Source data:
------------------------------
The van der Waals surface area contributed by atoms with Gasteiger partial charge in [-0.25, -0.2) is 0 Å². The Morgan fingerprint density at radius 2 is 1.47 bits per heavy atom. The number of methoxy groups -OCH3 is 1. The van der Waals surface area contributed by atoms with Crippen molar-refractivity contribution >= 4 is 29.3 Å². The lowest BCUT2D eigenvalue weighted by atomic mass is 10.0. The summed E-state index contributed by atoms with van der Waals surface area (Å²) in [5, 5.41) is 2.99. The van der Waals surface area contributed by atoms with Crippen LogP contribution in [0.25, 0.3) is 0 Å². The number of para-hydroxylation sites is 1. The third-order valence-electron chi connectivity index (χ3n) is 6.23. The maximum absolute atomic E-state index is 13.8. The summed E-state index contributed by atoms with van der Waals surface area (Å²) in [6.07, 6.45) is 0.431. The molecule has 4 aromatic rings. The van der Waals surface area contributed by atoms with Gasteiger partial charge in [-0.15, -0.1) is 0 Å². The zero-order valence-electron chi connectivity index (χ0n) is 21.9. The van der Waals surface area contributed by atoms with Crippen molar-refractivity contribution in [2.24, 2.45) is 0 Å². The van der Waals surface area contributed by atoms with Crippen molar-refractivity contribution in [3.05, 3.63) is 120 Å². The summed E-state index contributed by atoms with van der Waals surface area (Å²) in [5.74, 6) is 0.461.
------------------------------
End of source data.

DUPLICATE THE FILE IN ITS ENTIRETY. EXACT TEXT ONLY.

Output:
The van der Waals surface area contributed by atoms with Gasteiger partial charge in [-0.25, -0.2) is 0 Å². The Morgan fingerprint density at radius 2 is 1.47 bits per heavy atom. The number of methoxy groups -OCH3 is 1. The van der Waals surface area contributed by atoms with Crippen molar-refractivity contribution >= 4 is 29.3 Å². The lowest BCUT2D eigenvalue weighted by atomic mass is 10.0. The summed E-state index contributed by atoms with van der Waals surface area (Å²) in [5, 5.41) is 2.99. The van der Waals surface area contributed by atoms with Crippen LogP contribution in [0.25, 0.3) is 0 Å². The number of para-hydroxylation sites is 1. The third-order valence-electron chi connectivity index (χ3n) is 6.23. The maximum absolute atomic E-state index is 13.8. The summed E-state index contributed by atoms with van der Waals surface area (Å²) in [6.07, 6.45) is 0.431. The molecule has 4 aromatic rings. The van der Waals surface area contributed by atoms with Gasteiger partial charge in [-0.15, -0.1) is 0 Å². The zero-order valence-electron chi connectivity index (χ0n) is 21.9. The van der Waals surface area contributed by atoms with Crippen molar-refractivity contribution in [2.24, 2.45) is 0 Å². The van der Waals surface area contributed by atoms with Crippen molar-refractivity contribution in [3.05, 3.63) is 120 Å². The summed E-state index contributed by atoms with van der Waals surface area (Å²) in [5.74, 6) is 0.461.